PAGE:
My mother-in-law was a victim of abuse in an orphanage in South Australia. She was a little girl when she and her sisters and her brothers were separated and put into orphanages. The neglect that she suffered at home was probably much better than that she faced in an institution. She never spoke about her experience at all, except to say that they were in and out of orphanages all the time as children. She lived with the torment of her experiences until she lay on her deathbed, when she had the chance to speak to a mental health nurse a couple of days before she died, and she talked to him about her experiences. She was 86 years old. She was robbed of her childhood and an education, which she would have dearly loved. She loved reading and she often said that she really liked school and that she did quite well but had to leave at the age of 14. I cannot imagine a little girl crying and cold at night with no-one to comfort her. But her story is not an isolated case. Sadly, as we have learned, it is very widespread.
The achievements of the Royal Commission into Institutional Responses to Child Sexual Abuse are a tribute to the victims and survivors, their families and their supporters. Their courage has helped create a culture of accountability and of trust in children's voices that helps all of us take responsibility for keeping children safe, secure and cared for.
But a sorry without action is meaningless. Right now we cannot guarantee that this won't happen again. In 50 years time, I don't want those who came after me to be standing here in this place issuing a second apology to those that we did not protect with carefully crafted legislation. The necessary changes to protect children must be made. From this day forward, this apology must be accompanied by action—actual meaningful change. The government has issued our apology, but we need to legislate to protect children. Failing to do so would make it possible to break the trust of those we said sorry to on 22 October, those who put their trust back in government after the apology to follow through with action to ensure that this does not ever happen again and that every effort is made to ensure that children will be kept safe into the future. If we do not do this then we will have failed those survivors.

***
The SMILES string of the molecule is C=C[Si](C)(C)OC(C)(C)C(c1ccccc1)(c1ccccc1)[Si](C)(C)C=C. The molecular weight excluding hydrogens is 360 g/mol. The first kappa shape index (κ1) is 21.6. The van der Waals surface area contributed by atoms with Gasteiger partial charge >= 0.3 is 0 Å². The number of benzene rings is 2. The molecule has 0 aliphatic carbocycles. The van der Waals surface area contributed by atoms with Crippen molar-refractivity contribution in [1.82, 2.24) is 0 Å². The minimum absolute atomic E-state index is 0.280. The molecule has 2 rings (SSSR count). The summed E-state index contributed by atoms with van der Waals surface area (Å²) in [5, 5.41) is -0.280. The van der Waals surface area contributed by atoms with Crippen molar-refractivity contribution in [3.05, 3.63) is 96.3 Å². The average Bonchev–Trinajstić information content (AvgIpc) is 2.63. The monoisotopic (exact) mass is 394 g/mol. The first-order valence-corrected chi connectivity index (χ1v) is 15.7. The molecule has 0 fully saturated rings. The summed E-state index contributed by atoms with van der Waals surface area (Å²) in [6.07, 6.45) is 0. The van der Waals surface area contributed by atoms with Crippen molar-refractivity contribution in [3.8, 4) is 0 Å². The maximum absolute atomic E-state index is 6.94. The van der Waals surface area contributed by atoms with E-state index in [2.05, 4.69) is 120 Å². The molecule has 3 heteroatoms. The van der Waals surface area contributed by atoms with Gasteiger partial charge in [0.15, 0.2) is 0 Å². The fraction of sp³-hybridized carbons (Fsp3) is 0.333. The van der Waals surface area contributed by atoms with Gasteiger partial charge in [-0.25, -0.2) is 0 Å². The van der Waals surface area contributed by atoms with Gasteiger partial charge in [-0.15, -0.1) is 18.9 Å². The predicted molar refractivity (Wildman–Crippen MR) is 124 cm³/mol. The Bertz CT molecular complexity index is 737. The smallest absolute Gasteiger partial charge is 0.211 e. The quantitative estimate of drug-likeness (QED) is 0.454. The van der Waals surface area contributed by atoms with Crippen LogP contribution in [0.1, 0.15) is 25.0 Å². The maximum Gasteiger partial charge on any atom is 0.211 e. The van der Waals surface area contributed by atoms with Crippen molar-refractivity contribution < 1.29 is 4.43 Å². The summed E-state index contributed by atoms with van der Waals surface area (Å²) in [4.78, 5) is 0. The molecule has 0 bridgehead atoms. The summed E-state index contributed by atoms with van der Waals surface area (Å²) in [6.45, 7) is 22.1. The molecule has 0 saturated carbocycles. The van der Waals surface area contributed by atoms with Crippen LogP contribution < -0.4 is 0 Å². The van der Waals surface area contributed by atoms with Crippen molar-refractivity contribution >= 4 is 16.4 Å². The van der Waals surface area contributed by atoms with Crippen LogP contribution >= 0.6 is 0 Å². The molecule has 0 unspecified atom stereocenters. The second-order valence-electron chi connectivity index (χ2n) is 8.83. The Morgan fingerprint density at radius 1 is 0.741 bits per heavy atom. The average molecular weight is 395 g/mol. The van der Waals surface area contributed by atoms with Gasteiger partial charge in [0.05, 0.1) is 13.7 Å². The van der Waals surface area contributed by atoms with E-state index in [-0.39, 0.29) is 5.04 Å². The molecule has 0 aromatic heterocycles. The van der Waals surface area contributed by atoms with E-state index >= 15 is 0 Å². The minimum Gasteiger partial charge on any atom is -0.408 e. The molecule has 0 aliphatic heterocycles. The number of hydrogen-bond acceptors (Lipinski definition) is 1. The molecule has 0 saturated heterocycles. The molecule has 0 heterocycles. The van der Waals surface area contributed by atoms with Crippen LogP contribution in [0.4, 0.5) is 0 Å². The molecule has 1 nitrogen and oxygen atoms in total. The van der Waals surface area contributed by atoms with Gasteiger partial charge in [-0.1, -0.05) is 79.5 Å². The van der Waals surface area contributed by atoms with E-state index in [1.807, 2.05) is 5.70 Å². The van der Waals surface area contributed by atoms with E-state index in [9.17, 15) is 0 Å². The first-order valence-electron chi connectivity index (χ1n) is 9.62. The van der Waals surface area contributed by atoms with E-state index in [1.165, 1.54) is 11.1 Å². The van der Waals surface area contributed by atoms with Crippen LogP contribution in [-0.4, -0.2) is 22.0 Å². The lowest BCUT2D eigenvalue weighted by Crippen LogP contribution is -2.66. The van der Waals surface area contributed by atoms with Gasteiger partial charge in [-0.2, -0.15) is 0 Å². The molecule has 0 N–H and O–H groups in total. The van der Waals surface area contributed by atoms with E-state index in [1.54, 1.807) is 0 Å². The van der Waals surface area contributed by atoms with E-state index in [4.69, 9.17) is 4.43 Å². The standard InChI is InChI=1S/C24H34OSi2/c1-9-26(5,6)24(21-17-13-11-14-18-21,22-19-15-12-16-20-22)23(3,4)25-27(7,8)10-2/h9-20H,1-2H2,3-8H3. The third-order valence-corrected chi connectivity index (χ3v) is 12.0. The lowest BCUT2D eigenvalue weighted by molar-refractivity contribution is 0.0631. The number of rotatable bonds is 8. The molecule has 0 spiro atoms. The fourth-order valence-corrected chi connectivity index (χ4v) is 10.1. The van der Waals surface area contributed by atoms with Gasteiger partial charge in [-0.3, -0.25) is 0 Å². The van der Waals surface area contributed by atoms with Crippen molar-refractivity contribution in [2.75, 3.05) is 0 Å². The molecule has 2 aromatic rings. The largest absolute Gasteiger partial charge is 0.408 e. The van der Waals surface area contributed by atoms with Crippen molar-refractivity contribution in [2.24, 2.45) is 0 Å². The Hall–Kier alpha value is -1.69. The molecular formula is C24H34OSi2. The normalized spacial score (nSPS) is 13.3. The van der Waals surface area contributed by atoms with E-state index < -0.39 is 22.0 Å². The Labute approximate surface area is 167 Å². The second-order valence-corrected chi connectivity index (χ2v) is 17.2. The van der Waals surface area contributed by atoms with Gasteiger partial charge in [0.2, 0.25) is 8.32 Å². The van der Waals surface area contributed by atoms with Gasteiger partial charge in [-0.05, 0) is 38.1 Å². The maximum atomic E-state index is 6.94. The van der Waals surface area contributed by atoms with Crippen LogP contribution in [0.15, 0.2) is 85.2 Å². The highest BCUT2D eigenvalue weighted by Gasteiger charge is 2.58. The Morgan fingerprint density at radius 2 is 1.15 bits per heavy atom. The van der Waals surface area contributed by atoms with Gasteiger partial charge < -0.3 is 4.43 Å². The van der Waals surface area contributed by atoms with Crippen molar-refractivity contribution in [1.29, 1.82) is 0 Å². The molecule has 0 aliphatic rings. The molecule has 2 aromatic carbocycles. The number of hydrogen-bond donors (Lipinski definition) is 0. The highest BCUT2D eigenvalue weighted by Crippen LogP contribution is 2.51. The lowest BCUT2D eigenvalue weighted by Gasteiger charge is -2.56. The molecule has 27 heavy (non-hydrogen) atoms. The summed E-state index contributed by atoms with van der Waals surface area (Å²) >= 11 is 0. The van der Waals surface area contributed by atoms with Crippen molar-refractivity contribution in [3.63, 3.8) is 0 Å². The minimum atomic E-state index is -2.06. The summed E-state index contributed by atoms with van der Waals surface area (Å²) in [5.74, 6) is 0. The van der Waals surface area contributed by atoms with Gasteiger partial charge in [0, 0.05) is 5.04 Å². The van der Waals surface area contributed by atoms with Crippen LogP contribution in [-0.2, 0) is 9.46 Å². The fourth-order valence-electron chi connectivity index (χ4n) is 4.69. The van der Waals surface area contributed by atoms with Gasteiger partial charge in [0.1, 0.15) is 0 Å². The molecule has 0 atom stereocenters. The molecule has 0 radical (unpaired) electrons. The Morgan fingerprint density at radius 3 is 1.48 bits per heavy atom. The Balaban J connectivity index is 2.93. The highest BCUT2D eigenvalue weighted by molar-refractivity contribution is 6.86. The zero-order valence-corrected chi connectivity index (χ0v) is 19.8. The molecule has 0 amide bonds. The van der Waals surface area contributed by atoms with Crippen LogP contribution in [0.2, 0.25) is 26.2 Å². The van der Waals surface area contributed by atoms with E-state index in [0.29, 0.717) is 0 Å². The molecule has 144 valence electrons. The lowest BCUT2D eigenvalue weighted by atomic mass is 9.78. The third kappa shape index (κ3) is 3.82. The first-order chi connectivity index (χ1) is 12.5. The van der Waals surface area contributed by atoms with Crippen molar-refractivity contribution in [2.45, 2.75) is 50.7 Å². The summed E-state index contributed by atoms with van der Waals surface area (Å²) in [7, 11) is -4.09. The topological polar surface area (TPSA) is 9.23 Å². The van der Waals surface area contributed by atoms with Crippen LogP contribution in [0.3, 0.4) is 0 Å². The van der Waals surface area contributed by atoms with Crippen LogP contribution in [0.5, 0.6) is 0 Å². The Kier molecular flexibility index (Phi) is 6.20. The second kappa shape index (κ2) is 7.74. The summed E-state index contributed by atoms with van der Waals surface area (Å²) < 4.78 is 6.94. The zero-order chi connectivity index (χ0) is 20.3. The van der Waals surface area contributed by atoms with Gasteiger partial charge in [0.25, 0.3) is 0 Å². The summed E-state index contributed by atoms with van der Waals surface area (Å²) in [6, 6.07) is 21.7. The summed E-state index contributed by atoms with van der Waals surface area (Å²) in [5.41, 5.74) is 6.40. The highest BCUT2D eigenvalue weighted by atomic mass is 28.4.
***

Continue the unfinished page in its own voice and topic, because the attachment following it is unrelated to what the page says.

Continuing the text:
I want to assure the survivors that it is our turn as elected representatives to take the baton now. The survivors have told their stories, the recommendations have been made and they have lobbied very hard for change. There will be no greater recommendations than those made by the royal commission. It is now our responsibility in this place to act. We have the power, we have the authority and we have the responsibility to turn these recommendations into action without caveats and without compromise. I make this commitment and I will work every day in this parliament to ensure that we make the changes that are necessary to protect vulnerable children, to ensure that your efforts and courage have not been in vain, to ensure that no child's voice will not be heard or believed again and to ensure that no child is ever a victim of such horrific abuse.